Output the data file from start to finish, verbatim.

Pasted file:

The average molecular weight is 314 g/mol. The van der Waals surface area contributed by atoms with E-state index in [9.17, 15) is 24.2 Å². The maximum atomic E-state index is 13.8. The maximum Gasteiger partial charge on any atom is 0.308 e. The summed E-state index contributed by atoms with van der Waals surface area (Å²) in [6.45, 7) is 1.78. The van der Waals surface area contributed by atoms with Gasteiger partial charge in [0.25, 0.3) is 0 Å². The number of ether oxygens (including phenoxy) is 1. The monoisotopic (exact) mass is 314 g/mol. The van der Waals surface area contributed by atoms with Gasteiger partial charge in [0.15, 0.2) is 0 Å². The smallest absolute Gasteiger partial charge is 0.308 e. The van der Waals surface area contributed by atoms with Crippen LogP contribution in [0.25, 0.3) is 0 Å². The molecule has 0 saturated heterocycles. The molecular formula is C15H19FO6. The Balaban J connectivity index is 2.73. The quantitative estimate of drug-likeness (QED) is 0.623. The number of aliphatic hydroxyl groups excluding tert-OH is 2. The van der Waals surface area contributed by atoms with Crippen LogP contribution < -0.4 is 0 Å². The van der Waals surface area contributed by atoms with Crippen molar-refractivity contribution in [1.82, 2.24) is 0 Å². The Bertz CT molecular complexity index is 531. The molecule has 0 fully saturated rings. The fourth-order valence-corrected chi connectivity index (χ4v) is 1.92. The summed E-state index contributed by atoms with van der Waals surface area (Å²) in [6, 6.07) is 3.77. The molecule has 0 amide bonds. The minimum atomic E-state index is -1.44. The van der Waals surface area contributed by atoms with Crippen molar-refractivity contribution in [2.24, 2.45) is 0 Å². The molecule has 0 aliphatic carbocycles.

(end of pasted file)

The average molecular weight is 314 g/mol. The van der Waals surface area contributed by atoms with E-state index in [9.17, 15) is 24.2 Å². The maximum atomic E-state index is 13.8. The maximum Gasteiger partial charge on any atom is 0.308 e. The summed E-state index contributed by atoms with van der Waals surface area (Å²) in [6.45, 7) is 1.78. The van der Waals surface area contributed by atoms with Gasteiger partial charge in [0.25, 0.3) is 0 Å². The number of ether oxygens (including phenoxy) is 1. The monoisotopic (exact) mass is 314 g/mol. The van der Waals surface area contributed by atoms with Gasteiger partial charge in [0.15, 0.2) is 0 Å². The smallest absolute Gasteiger partial charge is 0.308 e. The van der Waals surface area contributed by atoms with Crippen LogP contribution in [0.25, 0.3) is 0 Å². The molecule has 0 saturated heterocycles. The molecular formula is C15H19FO6. The Balaban J connectivity index is 2.73. The quantitative estimate of drug-likeness (QED) is 0.623. The number of aliphatic hydroxyl groups excluding tert-OH is 2. The van der Waals surface area contributed by atoms with Crippen LogP contribution < -0.4 is 0 Å². The van der Waals surface area contributed by atoms with Crippen molar-refractivity contribution in [1.82, 2.24) is 0 Å². The Bertz CT molecular complexity index is 531. The molecule has 0 fully saturated rings. The fourth-order valence-corrected chi connectivity index (χ4v) is 1.92. The summed E-state index contributed by atoms with van der Waals surface area (Å²) in [6, 6.07) is 3.77. The molecule has 0 amide bonds. The minimum atomic E-state index is -1.44. The van der Waals surface area contributed by atoms with Crippen molar-refractivity contribution in [2.24, 2.45) is 0 Å². The molecule has 0 aliphatic carbocycles.